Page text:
In Season: Blood Oranges
By Abigail Chipley
Long popular in Italy and Spain, these ruby-hued oranges are now being cultivated in Texas and California. Available from December to April, blood oranges are often both sweeter and less tart than other types of oranges, with a pleasantly bitter edge. Some people say they can even detect a hint of raspberry flavor.
Blood Orange Facts:
Harvesting blood oranges in the winter, when they are at the peak of ripeness, ensures that they are highest in anthocyanins, the compound that gives them their vivid blood-red color. Anthocyanins are thought to help stave off heart disease and cancer, as well protect eye health. Blood oranges are also an excellent source of fiber and Vitamin C.
Choose firm oranges that are heavy for their size and store for a week at room temperature, or up to two weeks in the refrigerator.
What to Do with Blood Oranges:
Try substituting blood oranges for other types of citrus, including grapefruit or navel oranges, in any of your favorite recipes. Because of their crimson hue, blood oranges make a beautiful addition to winter salads and pair particularly well with spicy or bitter greens.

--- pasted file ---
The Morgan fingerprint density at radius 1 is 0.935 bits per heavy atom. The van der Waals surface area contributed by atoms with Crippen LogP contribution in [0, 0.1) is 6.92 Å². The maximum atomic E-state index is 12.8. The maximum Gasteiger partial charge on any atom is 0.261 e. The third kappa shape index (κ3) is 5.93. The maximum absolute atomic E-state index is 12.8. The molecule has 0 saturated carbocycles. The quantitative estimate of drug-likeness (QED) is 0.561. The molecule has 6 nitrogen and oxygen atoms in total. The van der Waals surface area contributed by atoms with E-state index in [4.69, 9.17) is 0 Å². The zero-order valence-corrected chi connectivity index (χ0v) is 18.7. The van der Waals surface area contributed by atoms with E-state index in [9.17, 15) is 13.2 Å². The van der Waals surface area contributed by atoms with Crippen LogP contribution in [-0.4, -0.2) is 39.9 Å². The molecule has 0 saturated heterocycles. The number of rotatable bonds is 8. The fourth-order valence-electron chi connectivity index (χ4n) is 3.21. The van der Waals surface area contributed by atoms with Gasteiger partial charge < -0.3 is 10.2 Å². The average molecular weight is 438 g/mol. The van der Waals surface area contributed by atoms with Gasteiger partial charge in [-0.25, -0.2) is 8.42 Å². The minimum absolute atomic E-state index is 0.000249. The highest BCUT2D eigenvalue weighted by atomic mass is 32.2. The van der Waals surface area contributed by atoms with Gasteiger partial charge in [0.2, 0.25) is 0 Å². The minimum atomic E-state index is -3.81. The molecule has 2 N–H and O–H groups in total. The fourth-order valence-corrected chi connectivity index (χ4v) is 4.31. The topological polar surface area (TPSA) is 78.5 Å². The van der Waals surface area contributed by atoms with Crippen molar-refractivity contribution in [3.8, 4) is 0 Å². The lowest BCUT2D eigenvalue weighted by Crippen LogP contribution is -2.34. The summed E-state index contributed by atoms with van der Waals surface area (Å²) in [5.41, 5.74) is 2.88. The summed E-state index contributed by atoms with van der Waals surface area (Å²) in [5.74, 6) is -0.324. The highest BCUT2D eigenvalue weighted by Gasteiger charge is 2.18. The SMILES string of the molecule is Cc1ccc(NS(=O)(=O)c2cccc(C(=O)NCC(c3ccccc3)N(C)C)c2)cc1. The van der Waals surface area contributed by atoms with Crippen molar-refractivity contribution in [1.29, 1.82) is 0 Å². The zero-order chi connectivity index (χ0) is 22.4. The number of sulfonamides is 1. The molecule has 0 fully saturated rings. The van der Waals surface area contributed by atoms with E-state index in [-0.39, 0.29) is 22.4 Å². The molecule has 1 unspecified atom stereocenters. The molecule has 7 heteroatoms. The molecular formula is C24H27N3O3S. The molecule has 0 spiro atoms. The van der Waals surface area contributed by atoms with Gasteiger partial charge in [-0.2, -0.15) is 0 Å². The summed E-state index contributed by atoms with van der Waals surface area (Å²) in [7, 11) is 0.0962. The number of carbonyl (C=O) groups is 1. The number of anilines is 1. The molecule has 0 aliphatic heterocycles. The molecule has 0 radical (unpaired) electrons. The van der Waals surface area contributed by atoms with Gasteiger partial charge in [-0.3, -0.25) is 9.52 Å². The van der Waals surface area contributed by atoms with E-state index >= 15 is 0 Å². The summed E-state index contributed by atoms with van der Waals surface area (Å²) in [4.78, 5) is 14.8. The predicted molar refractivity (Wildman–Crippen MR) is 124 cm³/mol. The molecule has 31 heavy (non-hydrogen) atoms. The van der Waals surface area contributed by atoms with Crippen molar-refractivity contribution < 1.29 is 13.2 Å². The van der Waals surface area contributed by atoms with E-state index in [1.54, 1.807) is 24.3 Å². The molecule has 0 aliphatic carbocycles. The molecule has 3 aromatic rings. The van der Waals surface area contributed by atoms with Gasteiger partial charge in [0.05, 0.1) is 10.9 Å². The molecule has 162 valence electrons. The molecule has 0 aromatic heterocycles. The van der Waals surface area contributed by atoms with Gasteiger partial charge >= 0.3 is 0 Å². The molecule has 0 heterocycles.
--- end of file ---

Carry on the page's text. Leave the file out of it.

Try: Jicama and Blood Orange Salad, Fennel Salad with Blood Oranges or Endive and Frisee Salad with Oranges
A traditional Sicilian salad combines blood oranges with thinly sliced fennel, arugula and extra-virgin olive oil. They’re also tasty in salsa, or in cooked sauces for meat or poultry.
Main Courses: Seared Cod with Blood Orange Glaze, Seared Tuna with Blood Orange-Fennel Glaze and Relish with Sauteed Watercress
Because of its brilliant color and flavor, blood orange juice is a popular ingredient in cocktails. For a refreshing, buzz-free spritzer, you can simply mix the juice with sparkling water and a dash of orange bitters. For an easy, healthy dessert with wow-factor, use blood oranges to make granita or sorbet.
Abigail Chipley is a freelance recipe developer, writer and cooking teacher who lives in Portland, Oregon.